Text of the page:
United States v. Cornett
United States Court of Appeals for the Fifth Circuit
195 F.3d 776 (1999)
The United States government (plaintiff) prosecuted Wendell Abbott Cornett and Mary Martillea Galloway (defendants) on illegal drug conspiracy charges. The government's minimal trial evidence against Galloway was ambiguous, except for a tape recording of a fifty-minute bowling alley conversation between two other coconspirators, one of whom was Kim Boutte. Most of the conversation concerned bowling scores and bowling alley patrons. At one point, Boutte said Galloway had displaced Boutte in Cornett's affections, and Galloway had assumed Boutte's former duties of counting and storing cash from Cornett's illegal drug sales. The judge admitted the tape under Federal Rule of Evidence 801(d)(2)(E), as a statement made by Galloway's coconspirator in furtherance of the conspiracy. The jury convicted Galloway of conspiracy, and she appealed to the United States Court of Appeals for the Fifth Circuit, arguing the tape was inadmissible hearsay evidence.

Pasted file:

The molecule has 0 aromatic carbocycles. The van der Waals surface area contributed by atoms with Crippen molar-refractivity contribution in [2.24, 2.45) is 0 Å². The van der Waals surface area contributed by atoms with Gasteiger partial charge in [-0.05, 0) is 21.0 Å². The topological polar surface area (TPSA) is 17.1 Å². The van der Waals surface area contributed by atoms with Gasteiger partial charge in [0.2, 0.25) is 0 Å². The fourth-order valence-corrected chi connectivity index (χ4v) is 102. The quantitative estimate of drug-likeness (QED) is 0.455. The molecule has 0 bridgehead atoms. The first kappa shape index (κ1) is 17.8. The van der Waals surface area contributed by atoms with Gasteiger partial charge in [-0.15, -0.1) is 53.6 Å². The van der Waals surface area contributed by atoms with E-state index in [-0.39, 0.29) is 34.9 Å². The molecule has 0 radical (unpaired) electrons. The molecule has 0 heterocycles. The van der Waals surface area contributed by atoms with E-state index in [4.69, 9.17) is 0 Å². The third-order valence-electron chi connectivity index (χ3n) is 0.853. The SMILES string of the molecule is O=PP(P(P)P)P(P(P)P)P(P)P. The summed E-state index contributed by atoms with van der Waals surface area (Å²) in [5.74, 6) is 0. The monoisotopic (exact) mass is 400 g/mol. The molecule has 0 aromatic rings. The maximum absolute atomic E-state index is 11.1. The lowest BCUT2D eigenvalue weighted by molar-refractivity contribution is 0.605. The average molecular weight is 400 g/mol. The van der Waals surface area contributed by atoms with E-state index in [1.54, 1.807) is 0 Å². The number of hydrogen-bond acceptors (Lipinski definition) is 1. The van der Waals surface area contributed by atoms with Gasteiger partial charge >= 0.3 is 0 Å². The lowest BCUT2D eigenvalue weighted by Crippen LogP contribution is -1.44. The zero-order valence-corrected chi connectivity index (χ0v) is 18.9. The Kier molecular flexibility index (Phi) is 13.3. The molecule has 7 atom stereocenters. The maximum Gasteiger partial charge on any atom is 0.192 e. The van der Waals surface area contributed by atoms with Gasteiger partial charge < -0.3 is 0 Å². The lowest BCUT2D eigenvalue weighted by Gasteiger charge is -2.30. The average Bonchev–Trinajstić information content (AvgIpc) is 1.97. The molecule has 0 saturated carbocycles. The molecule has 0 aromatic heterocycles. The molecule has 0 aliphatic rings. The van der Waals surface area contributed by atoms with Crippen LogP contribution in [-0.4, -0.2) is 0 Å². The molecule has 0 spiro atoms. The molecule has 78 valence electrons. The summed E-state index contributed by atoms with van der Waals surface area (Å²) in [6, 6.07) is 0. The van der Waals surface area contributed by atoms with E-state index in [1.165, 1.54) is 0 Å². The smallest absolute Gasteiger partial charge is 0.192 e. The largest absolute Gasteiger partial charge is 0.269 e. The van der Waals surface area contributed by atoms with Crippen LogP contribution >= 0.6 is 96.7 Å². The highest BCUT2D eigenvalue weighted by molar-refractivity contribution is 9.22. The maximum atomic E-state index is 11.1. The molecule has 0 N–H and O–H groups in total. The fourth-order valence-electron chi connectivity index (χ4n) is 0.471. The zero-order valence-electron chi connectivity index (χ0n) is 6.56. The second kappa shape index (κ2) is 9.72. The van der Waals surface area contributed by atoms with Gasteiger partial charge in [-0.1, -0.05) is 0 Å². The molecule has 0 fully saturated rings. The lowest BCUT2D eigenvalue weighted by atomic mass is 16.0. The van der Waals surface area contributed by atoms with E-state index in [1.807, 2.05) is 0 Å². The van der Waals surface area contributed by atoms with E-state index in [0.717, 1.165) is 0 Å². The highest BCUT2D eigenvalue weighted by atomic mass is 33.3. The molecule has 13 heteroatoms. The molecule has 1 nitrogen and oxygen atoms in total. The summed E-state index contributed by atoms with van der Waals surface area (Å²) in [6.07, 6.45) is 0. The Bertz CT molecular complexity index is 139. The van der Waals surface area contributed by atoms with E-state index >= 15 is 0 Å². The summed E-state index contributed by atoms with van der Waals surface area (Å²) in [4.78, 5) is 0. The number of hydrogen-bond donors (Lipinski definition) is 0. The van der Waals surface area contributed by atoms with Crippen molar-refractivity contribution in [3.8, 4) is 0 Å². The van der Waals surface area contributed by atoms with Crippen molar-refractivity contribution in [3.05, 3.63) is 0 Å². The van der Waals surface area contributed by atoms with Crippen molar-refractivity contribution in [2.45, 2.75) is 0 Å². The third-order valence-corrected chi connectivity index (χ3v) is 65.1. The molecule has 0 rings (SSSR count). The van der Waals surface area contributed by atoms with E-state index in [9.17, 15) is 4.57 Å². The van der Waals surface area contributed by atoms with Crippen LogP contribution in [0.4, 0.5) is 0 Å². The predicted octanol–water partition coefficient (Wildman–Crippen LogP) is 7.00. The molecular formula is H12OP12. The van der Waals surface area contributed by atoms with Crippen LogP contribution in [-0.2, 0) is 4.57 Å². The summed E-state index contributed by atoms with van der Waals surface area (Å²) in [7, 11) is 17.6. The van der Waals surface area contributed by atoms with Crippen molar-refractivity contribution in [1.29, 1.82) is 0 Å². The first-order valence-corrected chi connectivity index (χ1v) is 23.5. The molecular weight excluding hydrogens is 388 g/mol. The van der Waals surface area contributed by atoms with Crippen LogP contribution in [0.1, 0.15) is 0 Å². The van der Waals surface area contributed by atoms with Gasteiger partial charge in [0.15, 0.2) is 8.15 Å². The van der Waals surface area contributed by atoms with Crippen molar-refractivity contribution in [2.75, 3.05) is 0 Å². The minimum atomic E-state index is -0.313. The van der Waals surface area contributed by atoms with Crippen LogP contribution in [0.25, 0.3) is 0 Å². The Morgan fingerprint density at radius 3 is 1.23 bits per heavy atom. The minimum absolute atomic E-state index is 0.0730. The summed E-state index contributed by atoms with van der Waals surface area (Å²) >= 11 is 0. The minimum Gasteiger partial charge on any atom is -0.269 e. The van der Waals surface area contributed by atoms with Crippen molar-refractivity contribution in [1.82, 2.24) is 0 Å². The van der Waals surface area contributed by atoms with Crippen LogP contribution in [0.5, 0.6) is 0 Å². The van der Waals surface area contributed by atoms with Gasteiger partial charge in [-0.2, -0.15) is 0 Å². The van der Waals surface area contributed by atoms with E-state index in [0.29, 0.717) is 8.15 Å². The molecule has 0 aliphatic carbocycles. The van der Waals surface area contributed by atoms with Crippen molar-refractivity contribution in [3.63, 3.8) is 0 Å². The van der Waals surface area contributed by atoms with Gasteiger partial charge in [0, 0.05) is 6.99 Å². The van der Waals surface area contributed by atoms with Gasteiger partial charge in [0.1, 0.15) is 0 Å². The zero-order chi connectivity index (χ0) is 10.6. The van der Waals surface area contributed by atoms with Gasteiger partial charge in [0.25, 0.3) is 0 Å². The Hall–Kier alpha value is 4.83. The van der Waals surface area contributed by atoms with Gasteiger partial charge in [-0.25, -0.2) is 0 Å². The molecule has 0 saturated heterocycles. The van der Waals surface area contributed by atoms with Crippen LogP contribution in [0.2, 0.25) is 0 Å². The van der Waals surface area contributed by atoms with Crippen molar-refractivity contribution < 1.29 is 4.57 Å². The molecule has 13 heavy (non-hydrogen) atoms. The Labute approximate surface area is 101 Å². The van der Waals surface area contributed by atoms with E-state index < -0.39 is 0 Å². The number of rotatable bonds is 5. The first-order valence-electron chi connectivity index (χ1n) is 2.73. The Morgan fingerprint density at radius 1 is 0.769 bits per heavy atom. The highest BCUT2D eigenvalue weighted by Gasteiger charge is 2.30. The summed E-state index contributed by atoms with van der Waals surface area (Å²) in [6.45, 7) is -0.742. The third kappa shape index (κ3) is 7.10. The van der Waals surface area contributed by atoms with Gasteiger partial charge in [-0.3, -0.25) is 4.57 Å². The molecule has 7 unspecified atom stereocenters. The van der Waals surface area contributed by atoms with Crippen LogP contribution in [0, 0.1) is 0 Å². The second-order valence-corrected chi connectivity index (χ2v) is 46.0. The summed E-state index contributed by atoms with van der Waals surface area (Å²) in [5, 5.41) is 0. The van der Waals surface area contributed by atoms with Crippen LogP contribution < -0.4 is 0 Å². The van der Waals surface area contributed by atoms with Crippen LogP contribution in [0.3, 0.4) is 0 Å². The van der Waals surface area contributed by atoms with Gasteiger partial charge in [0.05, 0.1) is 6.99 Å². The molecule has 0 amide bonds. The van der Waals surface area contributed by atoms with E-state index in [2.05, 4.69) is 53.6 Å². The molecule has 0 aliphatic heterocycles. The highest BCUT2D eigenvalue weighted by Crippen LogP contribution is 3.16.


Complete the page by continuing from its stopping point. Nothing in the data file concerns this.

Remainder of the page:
Rule of Law
Holding and Reasoning (Dennis, J.)
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